At High Tech High the students are constantly in a process of trial and error in their learning. They fail, sometimes hundreds of times, before they succeed. The learning is deeply meaningful and High Tech High is creating students with perseverance and grit. When things get tough, they keep going. When they fail, they see it as an opportunity to try another way. At KCS we want to steward this same attitude in our students. In fact there are new studies that show that perseverance and grit are more indicative of future success than a child’s IQ. So when your child is struggling to figure out a problem, instead of rescuing them, let them figure it out. When they forget their homework, I encourage you to not bring it to them. Our children need to learn that they can do it on their own, even when it’s hard. As parents and teachers, we reinforce that they are always loved and supported by us, but if they make mistakes, even suffer the consequence, they will be more motivated to learn from it.
3. Change Your Praise
Most of us are suckers for a good compliment. It’s nice to hear that we are doing something well. I was shocked to learn that the compliments we give can sometimes do more harm than good. What could possibly be wrong with saying “good job”? When we focus our praise on the external outcome, our children put their focus on this as being most important. If we want our children to be focused on simply the outcome, we can continue to focus our praises on those things. However, if we want our children to be intrinsically motivated, we need to focus our praise on the internal effort instead. For example, replace “good job” with “great effort”. As parents we want to encourage our children towards self-motivation – doing their best whether or not someone is there to see the outcome. As we begin to praise their perseverance, grit and effort, they will begin to focus on those skills as being the most important.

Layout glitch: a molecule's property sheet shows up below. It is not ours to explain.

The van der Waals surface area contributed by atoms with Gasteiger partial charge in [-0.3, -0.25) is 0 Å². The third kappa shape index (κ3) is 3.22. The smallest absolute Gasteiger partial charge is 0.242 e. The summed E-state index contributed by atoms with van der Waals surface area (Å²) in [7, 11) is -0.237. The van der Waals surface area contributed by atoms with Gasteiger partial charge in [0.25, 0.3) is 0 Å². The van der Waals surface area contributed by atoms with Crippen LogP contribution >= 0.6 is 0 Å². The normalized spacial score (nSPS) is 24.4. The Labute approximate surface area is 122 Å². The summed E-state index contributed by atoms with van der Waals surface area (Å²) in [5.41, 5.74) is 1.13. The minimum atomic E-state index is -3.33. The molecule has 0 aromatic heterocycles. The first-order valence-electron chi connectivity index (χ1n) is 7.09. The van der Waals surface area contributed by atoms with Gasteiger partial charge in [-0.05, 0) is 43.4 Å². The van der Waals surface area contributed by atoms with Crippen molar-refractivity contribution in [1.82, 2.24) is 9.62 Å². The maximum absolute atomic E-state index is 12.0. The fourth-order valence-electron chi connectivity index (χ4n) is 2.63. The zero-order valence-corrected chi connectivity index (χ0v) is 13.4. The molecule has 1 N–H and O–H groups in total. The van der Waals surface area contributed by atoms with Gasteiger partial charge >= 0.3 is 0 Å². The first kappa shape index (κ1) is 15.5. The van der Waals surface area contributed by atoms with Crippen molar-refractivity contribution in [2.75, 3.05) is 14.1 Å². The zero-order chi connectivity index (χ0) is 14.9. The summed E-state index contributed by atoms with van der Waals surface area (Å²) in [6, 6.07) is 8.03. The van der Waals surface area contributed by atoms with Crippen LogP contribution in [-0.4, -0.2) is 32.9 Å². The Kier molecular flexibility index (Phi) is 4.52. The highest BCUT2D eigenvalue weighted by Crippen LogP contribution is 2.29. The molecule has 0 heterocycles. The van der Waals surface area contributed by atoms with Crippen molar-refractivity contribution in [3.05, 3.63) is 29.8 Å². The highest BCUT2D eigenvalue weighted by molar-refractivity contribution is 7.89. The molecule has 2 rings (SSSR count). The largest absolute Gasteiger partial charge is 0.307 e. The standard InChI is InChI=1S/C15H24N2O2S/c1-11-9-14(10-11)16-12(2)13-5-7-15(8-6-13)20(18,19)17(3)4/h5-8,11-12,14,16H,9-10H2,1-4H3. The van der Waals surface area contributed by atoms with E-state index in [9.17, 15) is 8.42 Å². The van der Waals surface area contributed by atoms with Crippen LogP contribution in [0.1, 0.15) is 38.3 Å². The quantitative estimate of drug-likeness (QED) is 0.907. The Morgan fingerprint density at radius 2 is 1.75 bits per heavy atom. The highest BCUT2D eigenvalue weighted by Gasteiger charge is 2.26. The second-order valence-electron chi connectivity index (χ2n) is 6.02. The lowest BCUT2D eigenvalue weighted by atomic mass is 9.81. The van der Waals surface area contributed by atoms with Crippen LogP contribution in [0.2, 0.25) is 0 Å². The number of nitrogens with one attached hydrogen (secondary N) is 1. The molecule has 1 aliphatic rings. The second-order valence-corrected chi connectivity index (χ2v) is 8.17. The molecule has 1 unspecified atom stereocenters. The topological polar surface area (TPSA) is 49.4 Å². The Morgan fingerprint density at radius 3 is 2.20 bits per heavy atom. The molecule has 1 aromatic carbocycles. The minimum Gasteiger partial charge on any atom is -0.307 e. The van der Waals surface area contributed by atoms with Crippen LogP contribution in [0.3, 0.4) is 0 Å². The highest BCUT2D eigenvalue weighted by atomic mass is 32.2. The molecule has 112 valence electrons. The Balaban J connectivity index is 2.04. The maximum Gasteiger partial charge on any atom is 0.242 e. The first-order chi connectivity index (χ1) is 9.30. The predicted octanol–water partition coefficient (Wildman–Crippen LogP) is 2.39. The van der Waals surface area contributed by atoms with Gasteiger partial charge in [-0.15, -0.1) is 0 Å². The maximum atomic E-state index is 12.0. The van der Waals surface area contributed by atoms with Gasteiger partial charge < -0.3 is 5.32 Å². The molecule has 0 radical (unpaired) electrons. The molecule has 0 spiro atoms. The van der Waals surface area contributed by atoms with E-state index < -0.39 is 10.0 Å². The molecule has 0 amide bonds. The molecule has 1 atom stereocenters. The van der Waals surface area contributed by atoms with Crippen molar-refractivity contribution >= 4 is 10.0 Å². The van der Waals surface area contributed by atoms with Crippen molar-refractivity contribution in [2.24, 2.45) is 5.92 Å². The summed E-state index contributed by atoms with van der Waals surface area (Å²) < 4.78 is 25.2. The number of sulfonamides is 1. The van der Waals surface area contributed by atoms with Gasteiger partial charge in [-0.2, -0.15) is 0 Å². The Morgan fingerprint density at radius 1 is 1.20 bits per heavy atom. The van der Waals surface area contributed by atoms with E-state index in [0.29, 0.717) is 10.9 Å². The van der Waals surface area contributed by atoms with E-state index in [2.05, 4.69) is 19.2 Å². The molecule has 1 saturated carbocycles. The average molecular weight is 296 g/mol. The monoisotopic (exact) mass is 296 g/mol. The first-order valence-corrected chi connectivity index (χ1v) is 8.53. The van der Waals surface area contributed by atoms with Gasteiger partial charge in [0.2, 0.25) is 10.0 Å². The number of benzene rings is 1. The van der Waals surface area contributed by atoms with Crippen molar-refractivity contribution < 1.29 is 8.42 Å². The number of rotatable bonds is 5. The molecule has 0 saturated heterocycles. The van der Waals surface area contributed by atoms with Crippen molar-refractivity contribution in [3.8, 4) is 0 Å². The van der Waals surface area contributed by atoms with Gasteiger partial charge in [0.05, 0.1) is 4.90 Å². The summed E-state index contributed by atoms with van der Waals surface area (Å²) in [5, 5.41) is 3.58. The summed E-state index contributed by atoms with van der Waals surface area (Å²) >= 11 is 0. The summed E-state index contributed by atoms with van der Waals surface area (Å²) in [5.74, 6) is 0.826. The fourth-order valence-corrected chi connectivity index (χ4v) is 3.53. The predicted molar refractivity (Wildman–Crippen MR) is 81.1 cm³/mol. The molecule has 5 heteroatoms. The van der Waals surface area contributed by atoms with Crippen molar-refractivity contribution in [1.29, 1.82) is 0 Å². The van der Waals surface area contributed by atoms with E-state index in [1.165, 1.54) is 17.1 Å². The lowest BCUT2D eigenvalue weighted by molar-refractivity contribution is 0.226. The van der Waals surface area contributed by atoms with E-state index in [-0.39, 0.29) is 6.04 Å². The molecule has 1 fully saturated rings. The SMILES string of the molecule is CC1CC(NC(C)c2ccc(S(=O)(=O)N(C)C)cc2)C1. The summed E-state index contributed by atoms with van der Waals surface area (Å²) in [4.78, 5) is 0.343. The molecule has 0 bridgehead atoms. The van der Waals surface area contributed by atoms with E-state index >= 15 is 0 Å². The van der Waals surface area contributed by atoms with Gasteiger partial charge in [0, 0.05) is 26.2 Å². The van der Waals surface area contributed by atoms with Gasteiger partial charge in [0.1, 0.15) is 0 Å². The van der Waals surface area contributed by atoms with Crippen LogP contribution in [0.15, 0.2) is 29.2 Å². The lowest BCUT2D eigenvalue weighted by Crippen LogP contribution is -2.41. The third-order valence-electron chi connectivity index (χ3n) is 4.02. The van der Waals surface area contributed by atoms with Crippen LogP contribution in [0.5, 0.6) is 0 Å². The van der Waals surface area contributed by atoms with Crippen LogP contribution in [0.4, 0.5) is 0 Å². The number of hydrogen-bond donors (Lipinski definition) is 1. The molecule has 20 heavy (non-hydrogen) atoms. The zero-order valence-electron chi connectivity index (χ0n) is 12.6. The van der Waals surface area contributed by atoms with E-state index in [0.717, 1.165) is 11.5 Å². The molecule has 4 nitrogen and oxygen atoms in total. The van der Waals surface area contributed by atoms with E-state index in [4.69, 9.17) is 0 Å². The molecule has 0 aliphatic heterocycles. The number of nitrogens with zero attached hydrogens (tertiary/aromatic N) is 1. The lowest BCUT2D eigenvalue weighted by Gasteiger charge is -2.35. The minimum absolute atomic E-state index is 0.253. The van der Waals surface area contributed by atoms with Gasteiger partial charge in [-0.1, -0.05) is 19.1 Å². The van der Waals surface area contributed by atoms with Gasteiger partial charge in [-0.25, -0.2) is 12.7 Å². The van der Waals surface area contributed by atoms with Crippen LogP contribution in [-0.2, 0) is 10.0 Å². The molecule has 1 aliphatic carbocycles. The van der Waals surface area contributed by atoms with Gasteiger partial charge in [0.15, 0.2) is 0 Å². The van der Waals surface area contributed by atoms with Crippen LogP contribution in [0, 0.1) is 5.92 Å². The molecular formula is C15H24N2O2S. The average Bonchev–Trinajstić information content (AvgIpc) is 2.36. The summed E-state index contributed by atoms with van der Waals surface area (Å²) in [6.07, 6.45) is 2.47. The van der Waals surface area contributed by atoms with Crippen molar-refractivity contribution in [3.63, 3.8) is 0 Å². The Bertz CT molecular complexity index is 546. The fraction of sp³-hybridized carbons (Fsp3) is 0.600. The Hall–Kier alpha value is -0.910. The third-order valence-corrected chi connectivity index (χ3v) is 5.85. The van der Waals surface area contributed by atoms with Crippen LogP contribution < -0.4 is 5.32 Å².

4. Teach Reflection
When we encourage our children to look back and reflect on their learning, their days, their activities, we teach them to think meaningfully about them. Reflecting together as a family is a great alternative for “how was your day?” Instead, ask “what would you change?”, “what was hard?”, or “what went well?” This provides a framework for the reflection, and prevents those typical one-word responses that we often hear. Taking these moments to pause and think about ourselves and our days without judgment help us to stay present. We help change our thinking to seeing all things as opportunities to learn and grow.
5. Set Goals
A number of people who had reached 100 years of age were interviewed, and one of the commonalities amongst them all were their dedication to continue learning. They set goals and worked to accomplish them. Setting goals as a family and as an individual is a great way of demonstrating the importance of lifelong learning. Be open about the goals you are setting for yourself and discuss with your children how they will know they have achieved their goal. Help them set measurable steps and reflect on their progress along the way. Talk openly as a family about the goals you are working on and celebrate them when they have been accomplished. When one goal is reached, work together to set another one.
My goal for myself, as a mother and a teacher, is to begin adopting many of these practices into my daily interactions with children. I am excited to see how these slight changes can impact the way children see themselves as learners and as individuals. I’m not there.... yet; however, I’m excited to begin on this journey towards growth.
Director of Teaching + Learning